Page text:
"A volumetric measuring device for measuring a body part. The device includes a fluid container filled with fluid. The fluid container has a body part opening for permitting the insertion of a body part and a displaced fluid opening for permitting the flow of fluid that has been displaced as the result of inserting the body part. A watertight barrier covers the body part opening and maintains a watertight seal over the body part opening while the body part is being inserted. The volumetric measurement is determined by measuring the amount of displaced fluid after the insertion of the body part through the body part opening. In a preferred embodiment, the body part being measured is an erect penis."You can read the actual patent, #7147609, courtesy of Google Patents. The claims are fun to read, and you must look at the drawings, particularly Figs. 12-15. So there you go! Read more about it here and here - yes, that really is The Washington Post!
(No, that picture on the right is not the device in question - that's just a silly toy you can buy here for a mere £1.17. Yes, that's Pounds Sterling.)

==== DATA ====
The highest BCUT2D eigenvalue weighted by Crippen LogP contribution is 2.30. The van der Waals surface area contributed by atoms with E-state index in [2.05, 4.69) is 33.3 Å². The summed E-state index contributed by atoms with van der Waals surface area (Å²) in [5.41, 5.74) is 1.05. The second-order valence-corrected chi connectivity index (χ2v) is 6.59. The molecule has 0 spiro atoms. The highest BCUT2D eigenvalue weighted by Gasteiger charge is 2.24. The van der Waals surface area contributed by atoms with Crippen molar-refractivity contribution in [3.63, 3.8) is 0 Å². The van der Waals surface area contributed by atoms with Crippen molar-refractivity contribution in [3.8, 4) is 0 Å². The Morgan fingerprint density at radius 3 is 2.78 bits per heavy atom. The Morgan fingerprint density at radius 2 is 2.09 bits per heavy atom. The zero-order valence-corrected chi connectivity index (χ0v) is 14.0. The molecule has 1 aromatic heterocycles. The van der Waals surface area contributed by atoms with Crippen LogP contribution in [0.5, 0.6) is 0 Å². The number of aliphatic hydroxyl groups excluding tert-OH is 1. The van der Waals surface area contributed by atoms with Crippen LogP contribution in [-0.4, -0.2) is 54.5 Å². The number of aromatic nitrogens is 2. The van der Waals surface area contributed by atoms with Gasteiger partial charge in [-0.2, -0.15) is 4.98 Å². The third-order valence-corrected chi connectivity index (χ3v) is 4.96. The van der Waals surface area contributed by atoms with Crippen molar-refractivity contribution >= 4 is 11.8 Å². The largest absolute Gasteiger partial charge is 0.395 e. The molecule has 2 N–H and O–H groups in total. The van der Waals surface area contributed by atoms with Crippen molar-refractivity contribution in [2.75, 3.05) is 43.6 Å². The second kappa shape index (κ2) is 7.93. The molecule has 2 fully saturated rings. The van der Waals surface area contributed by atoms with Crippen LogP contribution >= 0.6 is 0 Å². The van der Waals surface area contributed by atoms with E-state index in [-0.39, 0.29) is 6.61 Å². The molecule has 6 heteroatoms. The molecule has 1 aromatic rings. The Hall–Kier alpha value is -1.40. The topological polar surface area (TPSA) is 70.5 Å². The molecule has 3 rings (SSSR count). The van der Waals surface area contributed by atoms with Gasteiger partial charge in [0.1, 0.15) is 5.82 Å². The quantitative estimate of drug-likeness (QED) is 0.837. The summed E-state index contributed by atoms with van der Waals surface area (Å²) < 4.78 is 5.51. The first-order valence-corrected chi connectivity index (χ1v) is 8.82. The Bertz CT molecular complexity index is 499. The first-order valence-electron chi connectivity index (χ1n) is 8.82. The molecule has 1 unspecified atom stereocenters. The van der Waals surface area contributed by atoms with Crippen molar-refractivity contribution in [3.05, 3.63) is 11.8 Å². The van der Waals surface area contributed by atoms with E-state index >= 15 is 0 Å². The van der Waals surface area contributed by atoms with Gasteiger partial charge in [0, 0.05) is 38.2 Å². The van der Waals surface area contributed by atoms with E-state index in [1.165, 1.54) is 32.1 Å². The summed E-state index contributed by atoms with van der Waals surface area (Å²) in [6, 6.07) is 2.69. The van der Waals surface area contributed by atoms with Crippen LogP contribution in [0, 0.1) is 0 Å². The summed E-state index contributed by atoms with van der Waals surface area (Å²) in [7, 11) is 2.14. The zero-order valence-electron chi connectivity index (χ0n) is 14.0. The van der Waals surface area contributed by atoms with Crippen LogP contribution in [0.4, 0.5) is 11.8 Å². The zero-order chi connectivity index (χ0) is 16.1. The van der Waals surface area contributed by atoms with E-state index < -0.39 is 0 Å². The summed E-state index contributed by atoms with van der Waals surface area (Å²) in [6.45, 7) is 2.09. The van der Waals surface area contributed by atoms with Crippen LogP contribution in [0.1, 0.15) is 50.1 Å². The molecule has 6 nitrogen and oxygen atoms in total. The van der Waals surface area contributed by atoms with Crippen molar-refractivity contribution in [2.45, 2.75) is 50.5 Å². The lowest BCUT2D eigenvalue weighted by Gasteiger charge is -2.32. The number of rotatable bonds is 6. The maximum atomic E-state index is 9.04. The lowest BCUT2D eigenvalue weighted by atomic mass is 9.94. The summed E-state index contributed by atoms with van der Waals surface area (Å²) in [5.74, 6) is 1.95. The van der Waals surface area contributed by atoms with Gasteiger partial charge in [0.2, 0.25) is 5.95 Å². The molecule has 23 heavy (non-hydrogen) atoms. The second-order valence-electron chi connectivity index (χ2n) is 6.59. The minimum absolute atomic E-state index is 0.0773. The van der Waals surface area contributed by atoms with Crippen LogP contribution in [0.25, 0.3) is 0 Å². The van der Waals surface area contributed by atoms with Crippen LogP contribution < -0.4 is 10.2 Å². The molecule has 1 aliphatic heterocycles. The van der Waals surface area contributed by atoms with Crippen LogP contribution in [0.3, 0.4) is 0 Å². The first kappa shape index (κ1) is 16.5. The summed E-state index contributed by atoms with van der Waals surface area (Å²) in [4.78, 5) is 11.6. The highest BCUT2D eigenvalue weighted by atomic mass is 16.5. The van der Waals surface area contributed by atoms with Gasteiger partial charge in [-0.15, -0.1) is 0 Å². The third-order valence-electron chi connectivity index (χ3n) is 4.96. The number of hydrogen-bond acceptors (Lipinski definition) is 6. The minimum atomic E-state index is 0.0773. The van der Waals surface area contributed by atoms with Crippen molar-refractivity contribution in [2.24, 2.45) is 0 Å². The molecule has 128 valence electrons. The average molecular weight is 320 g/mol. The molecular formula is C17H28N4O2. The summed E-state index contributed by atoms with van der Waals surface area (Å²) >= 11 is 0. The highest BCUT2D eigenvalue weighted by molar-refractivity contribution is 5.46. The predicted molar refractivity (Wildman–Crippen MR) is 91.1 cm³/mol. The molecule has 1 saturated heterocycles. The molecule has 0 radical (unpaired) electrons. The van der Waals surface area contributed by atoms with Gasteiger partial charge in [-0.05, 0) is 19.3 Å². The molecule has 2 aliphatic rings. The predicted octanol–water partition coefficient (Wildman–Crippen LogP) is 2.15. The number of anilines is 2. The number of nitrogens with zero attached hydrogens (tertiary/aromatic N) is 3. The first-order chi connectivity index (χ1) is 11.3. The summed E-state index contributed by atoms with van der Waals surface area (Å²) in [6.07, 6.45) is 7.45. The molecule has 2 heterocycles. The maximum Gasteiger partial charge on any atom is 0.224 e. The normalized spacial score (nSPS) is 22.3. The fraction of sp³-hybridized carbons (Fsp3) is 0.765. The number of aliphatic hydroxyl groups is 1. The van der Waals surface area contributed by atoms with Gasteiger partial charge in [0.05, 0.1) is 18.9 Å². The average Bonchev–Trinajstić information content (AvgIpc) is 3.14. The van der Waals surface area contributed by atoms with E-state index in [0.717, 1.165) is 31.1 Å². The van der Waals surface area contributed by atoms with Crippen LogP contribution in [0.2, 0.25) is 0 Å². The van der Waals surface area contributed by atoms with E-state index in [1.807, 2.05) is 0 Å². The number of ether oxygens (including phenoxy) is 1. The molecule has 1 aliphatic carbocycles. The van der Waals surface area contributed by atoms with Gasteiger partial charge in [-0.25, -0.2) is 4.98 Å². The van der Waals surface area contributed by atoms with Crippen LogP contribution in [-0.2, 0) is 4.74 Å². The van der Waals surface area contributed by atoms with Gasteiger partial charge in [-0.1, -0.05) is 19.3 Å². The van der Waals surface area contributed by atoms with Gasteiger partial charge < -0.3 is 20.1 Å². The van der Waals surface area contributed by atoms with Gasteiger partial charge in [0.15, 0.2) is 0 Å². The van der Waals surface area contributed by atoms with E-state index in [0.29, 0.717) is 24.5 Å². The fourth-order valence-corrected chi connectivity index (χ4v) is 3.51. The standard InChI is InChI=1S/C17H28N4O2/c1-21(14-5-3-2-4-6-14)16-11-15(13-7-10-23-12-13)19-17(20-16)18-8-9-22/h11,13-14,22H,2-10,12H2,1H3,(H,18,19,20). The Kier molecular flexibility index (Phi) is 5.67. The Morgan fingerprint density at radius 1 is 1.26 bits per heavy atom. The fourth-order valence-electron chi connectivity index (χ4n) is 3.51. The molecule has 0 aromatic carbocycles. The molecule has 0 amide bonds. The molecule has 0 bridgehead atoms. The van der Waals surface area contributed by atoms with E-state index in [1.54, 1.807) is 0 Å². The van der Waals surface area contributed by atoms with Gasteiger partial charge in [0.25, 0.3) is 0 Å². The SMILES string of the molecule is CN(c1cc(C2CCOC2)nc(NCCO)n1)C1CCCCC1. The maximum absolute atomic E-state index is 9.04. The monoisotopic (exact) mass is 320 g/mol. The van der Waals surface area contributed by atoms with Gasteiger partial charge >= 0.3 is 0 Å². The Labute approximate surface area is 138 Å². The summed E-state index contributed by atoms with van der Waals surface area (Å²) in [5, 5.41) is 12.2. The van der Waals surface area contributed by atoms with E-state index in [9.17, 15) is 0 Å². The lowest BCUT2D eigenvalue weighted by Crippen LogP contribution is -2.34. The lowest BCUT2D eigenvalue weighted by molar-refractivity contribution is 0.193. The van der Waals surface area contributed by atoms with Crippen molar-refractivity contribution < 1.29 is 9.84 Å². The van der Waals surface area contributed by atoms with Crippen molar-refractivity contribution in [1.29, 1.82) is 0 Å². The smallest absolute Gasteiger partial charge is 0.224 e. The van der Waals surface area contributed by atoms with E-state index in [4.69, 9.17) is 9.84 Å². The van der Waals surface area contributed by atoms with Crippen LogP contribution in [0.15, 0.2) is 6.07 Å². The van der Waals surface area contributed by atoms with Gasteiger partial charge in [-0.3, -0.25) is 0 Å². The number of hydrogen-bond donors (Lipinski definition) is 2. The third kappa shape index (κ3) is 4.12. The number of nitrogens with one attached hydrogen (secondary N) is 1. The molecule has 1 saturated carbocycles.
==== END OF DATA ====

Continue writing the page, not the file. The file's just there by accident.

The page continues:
Update: I took another look at this patent, and then tried Google's search mechanism for more of this sort of thing. You can do it too! Just go to the Google Patent page, and type [penis]* - or your favorite body part - into the search box. The first hit comes up with a patent that begins with the following startling claim:
"What is claimed is:"Sealingly"? How many times is "sealing" used in that paragraph?
1. A penis erection assisting device comprising sealing means for sealingly accommodating a penis therein, said sealing means having an opening at one end thereof to insert the penis, extracting means connected to said sealing means for extracting air within said sealing means, an expandable circular bag member provided at the opening of said sealing means, and exhaling means for supplying extracted air by said extracting means into said circular bag member to expand said circular bag member..."
* Some time ago, Google tried to instil a new standard for quoting text that had to be inserted, for example, into a search box. This would replace the clumsy "xxx" (without the quotes) nonsense that we often see. The idea was to use square brackets to indicate that what is inside the brackets is what should be inserted, and not the brackets themselves. I kinda like this notion, so am using it here.